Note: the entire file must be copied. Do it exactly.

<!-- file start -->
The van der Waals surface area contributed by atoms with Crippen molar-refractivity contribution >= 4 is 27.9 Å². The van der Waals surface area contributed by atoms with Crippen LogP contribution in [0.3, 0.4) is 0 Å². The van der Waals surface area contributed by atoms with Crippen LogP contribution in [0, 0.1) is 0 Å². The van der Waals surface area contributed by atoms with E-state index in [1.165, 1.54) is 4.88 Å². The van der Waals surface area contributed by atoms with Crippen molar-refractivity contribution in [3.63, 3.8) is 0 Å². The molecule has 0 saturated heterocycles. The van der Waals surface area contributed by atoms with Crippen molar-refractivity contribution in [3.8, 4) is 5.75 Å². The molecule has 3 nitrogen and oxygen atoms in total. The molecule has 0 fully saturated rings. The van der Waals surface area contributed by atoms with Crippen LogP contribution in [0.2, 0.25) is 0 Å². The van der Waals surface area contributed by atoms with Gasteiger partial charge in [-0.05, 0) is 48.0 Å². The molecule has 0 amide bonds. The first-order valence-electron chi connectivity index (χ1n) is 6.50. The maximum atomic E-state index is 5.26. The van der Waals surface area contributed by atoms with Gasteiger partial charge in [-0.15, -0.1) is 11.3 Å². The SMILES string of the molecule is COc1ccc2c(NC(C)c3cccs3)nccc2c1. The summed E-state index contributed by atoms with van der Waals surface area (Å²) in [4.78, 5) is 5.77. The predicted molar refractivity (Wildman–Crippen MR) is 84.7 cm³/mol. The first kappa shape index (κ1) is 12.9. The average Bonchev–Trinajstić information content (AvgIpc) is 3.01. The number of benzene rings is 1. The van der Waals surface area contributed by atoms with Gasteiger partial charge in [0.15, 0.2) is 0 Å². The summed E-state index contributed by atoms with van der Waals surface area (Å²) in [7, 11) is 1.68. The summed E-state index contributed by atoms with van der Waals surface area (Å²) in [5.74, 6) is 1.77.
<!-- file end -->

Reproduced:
The van der Waals surface area contributed by atoms with Crippen molar-refractivity contribution >= 4 is 27.9 Å². The van der Waals surface area contributed by atoms with Crippen LogP contribution in [0.3, 0.4) is 0 Å². The van der Waals surface area contributed by atoms with Crippen LogP contribution in [0, 0.1) is 0 Å². The van der Waals surface area contributed by atoms with E-state index in [1.165, 1.54) is 4.88 Å². The van der Waals surface area contributed by atoms with Crippen molar-refractivity contribution in [3.63, 3.8) is 0 Å². The molecule has 0 saturated heterocycles. The van der Waals surface area contributed by atoms with Crippen molar-refractivity contribution in [3.8, 4) is 5.75 Å². The molecule has 3 nitrogen and oxygen atoms in total. The molecule has 0 fully saturated rings. The van der Waals surface area contributed by atoms with Crippen LogP contribution in [0.2, 0.25) is 0 Å². The van der Waals surface area contributed by atoms with Gasteiger partial charge in [-0.05, 0) is 48.0 Å². The molecule has 0 amide bonds. The first-order valence-electron chi connectivity index (χ1n) is 6.50. The maximum atomic E-state index is 5.26. The van der Waals surface area contributed by atoms with Gasteiger partial charge in [-0.15, -0.1) is 11.3 Å². The SMILES string of the molecule is COc1ccc2c(NC(C)c3cccs3)nccc2c1. The summed E-state index contributed by atoms with van der Waals surface area (Å²) in [4.78, 5) is 5.77. The predicted molar refractivity (Wildman–Crippen MR) is 84.7 cm³/mol. The first kappa shape index (κ1) is 12.9. The average Bonchev–Trinajstić information content (AvgIpc) is 3.01. The number of benzene rings is 1. The van der Waals surface area contributed by atoms with Gasteiger partial charge in [0.15, 0.2) is 0 Å². The summed E-state index contributed by atoms with van der Waals surface area (Å²) in [7, 11) is 1.68. The summed E-state index contributed by atoms with van der Waals surface area (Å²) in [5.74, 6) is 1.77.